The conclusions come from a review of neuraminidase inhibitors by the Cochrane Collaboration published in the British Medical Journal (BMJ) today and are based on analysis of 20 trials of the Roche drug.
The authors found that while Tamiflu “led to a quicker alleviation of influenza-like symptoms” the difference from placebo was only 0.7 days in adults and uncertain in children.
They also said that there is no evidence the Roche drug reduces the number of hospitalisations or serious influenza complications; confirmed pneumonia, bronchitis, sinusitis or ear infection in either adults or children.
In fact the Cochrane authors said Tamiflu “increased the risk of nausea and vomiting in adults by around 4% and in children by 5%” and pointed to a 1% increase in the risk of psychiatric events when the drug was used to prevent influenza.
They added that: “Evidence also suggests that Tamiflu prevented some people from producing sufficient numbers of their own antibodies to fight infection.”
Tamiflu and GSK’s neuraminidase inhibitor Relenza have been stockpiled by Governments worldwide in preparation for an influenza pandemic.
In the UK, for example, £424m has been spent on building up supplies of Tamiflu and £136m on Relenza since 2006. Similarly, the US has spent $1.3bn on antivirals over the same period.
The Cochrane authors - who also reviewed 26 trials of GSK’s drug – questioned this stockpiling and suggested that, in light of their findings, the “guidance on the use of both neuraminidase inhibitors in the prevention or treatment of influenza should be revised to take account of the evidence of small benefit and increased risk of harms.”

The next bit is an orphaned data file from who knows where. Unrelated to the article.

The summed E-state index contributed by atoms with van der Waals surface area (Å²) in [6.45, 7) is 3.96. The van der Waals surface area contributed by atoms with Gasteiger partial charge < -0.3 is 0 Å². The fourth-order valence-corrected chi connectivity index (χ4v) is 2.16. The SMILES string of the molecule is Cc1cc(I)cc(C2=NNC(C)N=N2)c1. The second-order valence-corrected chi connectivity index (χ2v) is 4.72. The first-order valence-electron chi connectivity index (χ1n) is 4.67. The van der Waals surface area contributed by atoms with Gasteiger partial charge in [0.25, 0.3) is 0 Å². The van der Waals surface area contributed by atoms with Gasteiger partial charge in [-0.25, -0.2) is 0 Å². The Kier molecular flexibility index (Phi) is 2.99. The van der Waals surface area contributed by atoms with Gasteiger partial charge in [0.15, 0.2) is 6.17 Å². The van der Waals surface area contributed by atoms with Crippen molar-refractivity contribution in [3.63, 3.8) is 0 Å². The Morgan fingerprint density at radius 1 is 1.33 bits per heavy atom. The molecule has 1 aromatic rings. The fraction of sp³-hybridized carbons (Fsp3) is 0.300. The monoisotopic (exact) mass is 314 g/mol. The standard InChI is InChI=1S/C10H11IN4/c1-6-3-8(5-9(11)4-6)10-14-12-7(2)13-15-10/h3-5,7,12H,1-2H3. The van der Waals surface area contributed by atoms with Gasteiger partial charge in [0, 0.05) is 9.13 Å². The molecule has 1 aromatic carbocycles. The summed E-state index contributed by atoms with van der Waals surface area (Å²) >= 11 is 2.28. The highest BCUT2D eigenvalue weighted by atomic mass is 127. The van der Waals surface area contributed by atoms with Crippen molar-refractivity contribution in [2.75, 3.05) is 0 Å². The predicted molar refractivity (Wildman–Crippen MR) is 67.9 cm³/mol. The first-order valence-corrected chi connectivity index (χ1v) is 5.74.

A GSK spokesperson told in-Pharmatechnologist.com that: “We were committed to giving the Cochrane team access to the data they required from the outset and we are pleased to have been able to support their research. We are also glad our commitments to transparency have been recognised by the team.
“We continue to believe the data from Relenza’s clinical trial programme support its effectiveness against flu and that when used appropriately, in the right patient, it can reduce duration of flu symptoms. Relenza remains an important option for health professionals who are responsible for deciding when these medicines should be used.”
Roche, whose product bore the brunt of the criticism in the Cochrane review, also maintained its belief in the efficacy of its drug.
“Roche fundamentally disagrees with the overall conclusions of the Cochrane Acute Respiratory Infections Group’s (ARI) report on Tamiflu. We firmly stand by the quality and integrity of our data, reflected in decisions reached by 100 medicines regulators across the world and subsequent real-world evidence demonstrating that Tamiflu is an effective medicine in the treatment and prevention of influenza."
This Swiss drugmaker added that it “is disappointing that the patient-level data requested by and provided to Cochrane has not been used to inform this current analysis” and added that it “believes it is important that public health bodies and influenza experts provide their opinion on this review, alongside the totality of Tamiflu data, before any conclusions are drawn."